Auckland, New Zealand. Feb. 3, 2021. Ten-year-old Shahana Jewels is more than just another maker of pretty Tahitian pearl jewelry. Founder Shahana Kimiangatau debuted her business 10 years ago. She had always been encouraged by the strong women in her family to be financially independent, but that message became an even greater priority after her mom died of cancer at the young age of 42. The family had moved to New Zealand from Fiji, where she grew up, not long before her mom was diagnosed. At that point, Kimiangatau felt a sense of urgency to pursue her dream.
Jewelry was an obvious choice given that Kimiangatau’s Chinese, Italian, and Indian heritage instilled in her an affinity for it. Plus, women from the Pacific islands have a natural inclination to loving pearls.
“Pearls are like our diamonds,” she says, with myriad South Sea pearl farms in Fiji, the Cook Islands, New Zealand, and French Polynesia in mind.
And through a vacation property her family owned on the Cook Islands, she met a pearl farmer who gave her an invaluable education. Kimiangatau realized that pearls, particularly Tahitian pearls, could be her business. Also important? Lifting up as many other women as possible through employment that she hoped would pave the way to self-sufficiency.
“Many women in the islands are poor,” she says. “I wanted to help them move forward to support themselves and gain financial freedom. I wanted to give them choices.”
Her staff grew along with her business. Kimiangatau employs four women in New Zealand, 15 women in India, and others in South Africa, Malaysia, Vancouver, Canada, and even Buffalo, N.Y. One of Kimiangatau’s staffers in India managed to buy a flat with her earnings and help provide a meaningful income to her family—including sending her child to school.
But jobs at Shahana Jewels are just one part of paying it forward. Kimiangatau helps even more women through Kiva.org, which provides microloans to women in underserved communities. To date, she has helped fund 55 women in the South Pacific who started their own businesses. “Five percent of my monthly sales go to Kiva,” she says. She doesn’t allow recipients to repay the funds. “I just give them the money,” she says.
As for her jewelry, Kimiangatau’s pieces are made in Jaipur through CAD and the lost wax process. “Pieces are mostly made in CAD because I like that I can scale the design and see how costly it is to produce; this way I can stick to my sweet spot in pricing,” she explains.
Upon completion, jewels are shipped to New Zealand, where they’re set with Tahitian pearls. Her metals are recycled gold and silver sourced from Hoover & Strong and Stuller, and her pearls come from a farm in Rikitea, French Polynesia. The designs reflect Polynesian themes and celebrate the beauty of the pearls.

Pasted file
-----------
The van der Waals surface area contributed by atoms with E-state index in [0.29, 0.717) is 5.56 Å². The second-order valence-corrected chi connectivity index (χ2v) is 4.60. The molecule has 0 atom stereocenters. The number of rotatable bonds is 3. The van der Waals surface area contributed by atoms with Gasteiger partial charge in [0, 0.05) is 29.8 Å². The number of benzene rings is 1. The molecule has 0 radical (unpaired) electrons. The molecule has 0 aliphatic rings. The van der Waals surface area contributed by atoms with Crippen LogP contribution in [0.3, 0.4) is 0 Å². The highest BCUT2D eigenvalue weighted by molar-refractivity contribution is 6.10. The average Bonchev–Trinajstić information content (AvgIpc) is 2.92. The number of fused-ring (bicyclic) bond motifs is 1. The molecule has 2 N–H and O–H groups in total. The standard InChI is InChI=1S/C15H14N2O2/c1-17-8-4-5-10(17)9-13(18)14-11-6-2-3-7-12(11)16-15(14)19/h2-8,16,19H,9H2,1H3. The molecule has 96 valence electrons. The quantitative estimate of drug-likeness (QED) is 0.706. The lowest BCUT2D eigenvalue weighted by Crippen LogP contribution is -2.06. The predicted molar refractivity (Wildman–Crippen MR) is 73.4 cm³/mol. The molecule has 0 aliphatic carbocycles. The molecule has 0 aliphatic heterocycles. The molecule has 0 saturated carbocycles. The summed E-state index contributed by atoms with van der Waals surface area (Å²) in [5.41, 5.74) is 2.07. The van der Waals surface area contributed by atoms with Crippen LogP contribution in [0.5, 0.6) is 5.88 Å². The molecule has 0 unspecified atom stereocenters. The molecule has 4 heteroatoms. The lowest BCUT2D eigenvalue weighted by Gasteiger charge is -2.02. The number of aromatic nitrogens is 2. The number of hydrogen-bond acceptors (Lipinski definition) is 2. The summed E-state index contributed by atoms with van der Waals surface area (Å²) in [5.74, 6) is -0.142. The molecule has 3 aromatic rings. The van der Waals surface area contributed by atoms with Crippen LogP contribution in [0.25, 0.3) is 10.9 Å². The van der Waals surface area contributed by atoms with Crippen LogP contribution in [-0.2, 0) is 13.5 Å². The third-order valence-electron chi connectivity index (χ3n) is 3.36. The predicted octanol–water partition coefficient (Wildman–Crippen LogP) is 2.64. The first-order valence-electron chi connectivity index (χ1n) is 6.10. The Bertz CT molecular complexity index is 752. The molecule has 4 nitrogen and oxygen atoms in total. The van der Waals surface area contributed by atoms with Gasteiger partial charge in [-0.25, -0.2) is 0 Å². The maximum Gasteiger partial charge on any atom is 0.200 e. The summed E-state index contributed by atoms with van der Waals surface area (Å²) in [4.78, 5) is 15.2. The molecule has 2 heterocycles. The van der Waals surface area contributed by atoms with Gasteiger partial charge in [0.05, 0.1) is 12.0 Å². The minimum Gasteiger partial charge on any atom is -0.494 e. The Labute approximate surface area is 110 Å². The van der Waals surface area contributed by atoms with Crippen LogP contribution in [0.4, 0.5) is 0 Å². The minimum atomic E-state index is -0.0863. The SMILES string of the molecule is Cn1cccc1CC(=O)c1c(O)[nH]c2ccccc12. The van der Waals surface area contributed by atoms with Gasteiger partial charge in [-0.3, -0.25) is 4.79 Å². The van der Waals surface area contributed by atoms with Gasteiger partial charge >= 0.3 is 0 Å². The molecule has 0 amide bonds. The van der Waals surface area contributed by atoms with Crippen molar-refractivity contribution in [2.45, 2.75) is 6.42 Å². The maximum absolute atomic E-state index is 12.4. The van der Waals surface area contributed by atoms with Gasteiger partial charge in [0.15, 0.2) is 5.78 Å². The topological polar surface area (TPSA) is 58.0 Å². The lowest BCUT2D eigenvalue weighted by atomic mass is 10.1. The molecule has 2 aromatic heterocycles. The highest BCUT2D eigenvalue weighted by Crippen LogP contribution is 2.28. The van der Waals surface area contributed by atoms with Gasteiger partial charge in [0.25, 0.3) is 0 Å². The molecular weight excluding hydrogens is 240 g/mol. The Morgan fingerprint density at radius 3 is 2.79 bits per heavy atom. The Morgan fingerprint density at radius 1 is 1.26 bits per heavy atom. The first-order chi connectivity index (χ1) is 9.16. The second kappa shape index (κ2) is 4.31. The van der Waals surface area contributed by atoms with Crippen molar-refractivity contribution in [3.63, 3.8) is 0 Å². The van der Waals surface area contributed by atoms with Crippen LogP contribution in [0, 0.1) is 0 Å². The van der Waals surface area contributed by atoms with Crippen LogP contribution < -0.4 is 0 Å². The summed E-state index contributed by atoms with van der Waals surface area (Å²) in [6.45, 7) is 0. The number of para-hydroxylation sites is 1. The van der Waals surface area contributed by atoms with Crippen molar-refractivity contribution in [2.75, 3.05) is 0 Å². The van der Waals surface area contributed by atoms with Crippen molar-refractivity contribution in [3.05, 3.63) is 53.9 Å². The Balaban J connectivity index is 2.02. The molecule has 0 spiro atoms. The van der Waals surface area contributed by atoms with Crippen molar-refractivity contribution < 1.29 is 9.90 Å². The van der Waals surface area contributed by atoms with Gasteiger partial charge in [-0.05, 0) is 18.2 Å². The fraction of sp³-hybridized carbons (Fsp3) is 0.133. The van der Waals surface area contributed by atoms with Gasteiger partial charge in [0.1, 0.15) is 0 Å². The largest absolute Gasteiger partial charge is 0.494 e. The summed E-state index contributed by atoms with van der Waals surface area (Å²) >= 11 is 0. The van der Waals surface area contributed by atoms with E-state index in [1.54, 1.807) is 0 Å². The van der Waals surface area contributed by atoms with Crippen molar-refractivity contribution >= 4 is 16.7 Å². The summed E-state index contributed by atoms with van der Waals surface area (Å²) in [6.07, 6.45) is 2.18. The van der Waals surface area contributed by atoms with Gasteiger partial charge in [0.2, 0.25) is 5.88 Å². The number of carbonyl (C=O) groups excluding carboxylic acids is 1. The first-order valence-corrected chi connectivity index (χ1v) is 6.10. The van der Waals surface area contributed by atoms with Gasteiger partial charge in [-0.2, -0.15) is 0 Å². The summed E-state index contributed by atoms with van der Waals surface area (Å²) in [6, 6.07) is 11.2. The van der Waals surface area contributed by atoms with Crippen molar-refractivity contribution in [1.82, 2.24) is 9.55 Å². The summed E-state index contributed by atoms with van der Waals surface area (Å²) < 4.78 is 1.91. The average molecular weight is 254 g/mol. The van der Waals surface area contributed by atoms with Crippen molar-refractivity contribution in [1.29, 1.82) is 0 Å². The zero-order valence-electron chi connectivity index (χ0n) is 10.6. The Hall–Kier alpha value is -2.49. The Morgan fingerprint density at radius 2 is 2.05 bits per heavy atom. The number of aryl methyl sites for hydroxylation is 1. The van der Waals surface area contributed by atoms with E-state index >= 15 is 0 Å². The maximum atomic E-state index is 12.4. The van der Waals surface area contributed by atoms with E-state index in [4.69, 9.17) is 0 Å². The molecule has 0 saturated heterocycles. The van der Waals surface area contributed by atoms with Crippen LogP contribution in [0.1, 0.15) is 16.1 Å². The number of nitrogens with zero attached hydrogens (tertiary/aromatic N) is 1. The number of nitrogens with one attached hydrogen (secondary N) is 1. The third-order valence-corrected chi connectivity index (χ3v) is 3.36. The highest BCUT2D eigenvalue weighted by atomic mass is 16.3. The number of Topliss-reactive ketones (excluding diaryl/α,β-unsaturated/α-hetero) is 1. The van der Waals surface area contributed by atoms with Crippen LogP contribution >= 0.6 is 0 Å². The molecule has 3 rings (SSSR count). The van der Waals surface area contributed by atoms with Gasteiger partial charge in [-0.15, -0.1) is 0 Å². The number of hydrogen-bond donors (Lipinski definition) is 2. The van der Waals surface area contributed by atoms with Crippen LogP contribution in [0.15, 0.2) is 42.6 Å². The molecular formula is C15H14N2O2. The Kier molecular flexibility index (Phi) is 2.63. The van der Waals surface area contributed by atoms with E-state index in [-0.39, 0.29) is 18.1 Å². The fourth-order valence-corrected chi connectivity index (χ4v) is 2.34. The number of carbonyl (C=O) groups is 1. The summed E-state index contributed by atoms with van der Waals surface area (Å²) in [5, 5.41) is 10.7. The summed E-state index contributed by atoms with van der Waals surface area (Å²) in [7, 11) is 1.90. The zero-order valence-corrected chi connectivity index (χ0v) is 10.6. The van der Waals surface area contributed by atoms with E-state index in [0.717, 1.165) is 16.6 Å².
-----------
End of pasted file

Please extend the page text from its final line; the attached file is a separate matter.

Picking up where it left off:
“All the jewelry relates to my clients’ dreams—to empower them and share their stories,” she says. “Women who buy from me are smart, confident, and hardworking and often forget to appreciate themselves. I love talking to my customers! Eighty percent of the time you reach out to Shahana Jewels, it’s me answering on the other end. My customers love that personal service; it’s authentic to my brand.”
And though her mother is always with her in spirit, Kimiangatau has made some moves to help other women avoid the cancer her mother succumbed to, which could have been detected sooner had the family lived in a bigger metropolitan area with more resources.
Four years ago, Kimiangatau started making donations to cancer research in the South Pacific. She began with jewelry to sell, with proceeds earmarked for a cancer charity, but the idea has evolved into providing practical items for women battling the disease. Last year, her team manufactured mastectomy bras, and this year she’ll donate wigs to survivors. “It’s hard to get things like these on the islands,” she says.
“When my mom got sick 15 years ago, doctors couldn’t diagnose her. Her nose kept bleeding, and the doctor just said it was the heat. But my mother grew up in the heat of Fiji. We knew something was wrong but couldn’t get a proper diagnosis until we moved to New Zealand. So I’m big on raising awareness. Lots of island women hide issues and live in fear of not wanting to stress their families. There’s no free healthcare on the islands. That’s why we try to share the stories of as many women as possible; how else will others know?”
Reach Kimiangatau at email@example.com.
Shahana Kimiangatau, founder of Shahana Jewels
An annual dinner that Shahana Kimiangatau, founder of Shahana Jewels, holds for her top customers. “This is only half of them,” she laughs. “Our tribe has grown so big. I love that everyone can put a face to a name at this dinner.”
Marama ring in gold fill with Tahitian pearls, $450 NZD; available online at Shahana Jewels
Moana hoop earrings in gold fill with Tahitian pearls, $680 NZD; available online at Shahana Jewels
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